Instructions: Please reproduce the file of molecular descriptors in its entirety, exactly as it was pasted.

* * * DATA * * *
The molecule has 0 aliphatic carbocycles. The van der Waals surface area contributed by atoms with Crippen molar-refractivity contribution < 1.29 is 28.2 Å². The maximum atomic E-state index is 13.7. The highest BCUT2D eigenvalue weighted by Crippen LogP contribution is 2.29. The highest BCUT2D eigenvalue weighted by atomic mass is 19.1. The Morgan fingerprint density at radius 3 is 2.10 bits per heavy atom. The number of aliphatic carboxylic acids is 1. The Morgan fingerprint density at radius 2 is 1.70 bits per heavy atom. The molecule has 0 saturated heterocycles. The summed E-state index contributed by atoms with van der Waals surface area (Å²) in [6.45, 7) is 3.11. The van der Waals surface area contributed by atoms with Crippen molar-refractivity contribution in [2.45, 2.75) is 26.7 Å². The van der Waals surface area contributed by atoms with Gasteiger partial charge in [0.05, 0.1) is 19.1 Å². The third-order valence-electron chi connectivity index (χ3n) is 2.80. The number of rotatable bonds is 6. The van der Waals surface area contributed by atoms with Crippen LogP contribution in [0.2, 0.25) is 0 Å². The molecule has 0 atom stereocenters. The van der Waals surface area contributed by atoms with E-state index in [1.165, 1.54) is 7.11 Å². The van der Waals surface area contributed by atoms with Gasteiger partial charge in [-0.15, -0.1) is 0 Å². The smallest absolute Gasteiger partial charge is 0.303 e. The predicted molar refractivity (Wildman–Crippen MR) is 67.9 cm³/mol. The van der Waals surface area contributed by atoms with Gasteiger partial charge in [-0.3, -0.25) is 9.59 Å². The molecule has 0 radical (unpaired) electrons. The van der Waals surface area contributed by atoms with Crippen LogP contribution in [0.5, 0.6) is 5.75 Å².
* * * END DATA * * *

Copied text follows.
The molecule has 0 aliphatic carbocycles. The van der Waals surface area contributed by atoms with Crippen molar-refractivity contribution < 1.29 is 28.2 Å². The maximum atomic E-state index is 13.7. The highest BCUT2D eigenvalue weighted by Crippen LogP contribution is 2.29. The highest BCUT2D eigenvalue weighted by atomic mass is 19.1. The Morgan fingerprint density at radius 3 is 2.10 bits per heavy atom. The number of aliphatic carboxylic acids is 1. The Morgan fingerprint density at radius 2 is 1.70 bits per heavy atom. The molecule has 0 saturated heterocycles. The summed E-state index contributed by atoms with van der Waals surface area (Å²) in [6.45, 7) is 3.11. The van der Waals surface area contributed by atoms with Crippen molar-refractivity contribution in [2.45, 2.75) is 26.7 Å². The van der Waals surface area contributed by atoms with Gasteiger partial charge in [0.05, 0.1) is 19.1 Å². The third-order valence-electron chi connectivity index (χ3n) is 2.80. The number of rotatable bonds is 6. The van der Waals surface area contributed by atoms with Crippen LogP contribution in [0.2, 0.25) is 0 Å². The molecule has 0 atom stereocenters. The van der Waals surface area contributed by atoms with E-state index in [1.165, 1.54) is 7.11 Å². The van der Waals surface area contributed by atoms with Gasteiger partial charge in [-0.15, -0.1) is 0 Å². The smallest absolute Gasteiger partial charge is 0.303 e. The predicted molar refractivity (Wildman–Crippen MR) is 67.9 cm³/mol. The van der Waals surface area contributed by atoms with Gasteiger partial charge in [-0.3, -0.25) is 9.59 Å². The molecule has 0 radical (unpaired) electrons. The van der Waals surface area contributed by atoms with Crippen LogP contribution in [0.5, 0.6) is 5.75 Å².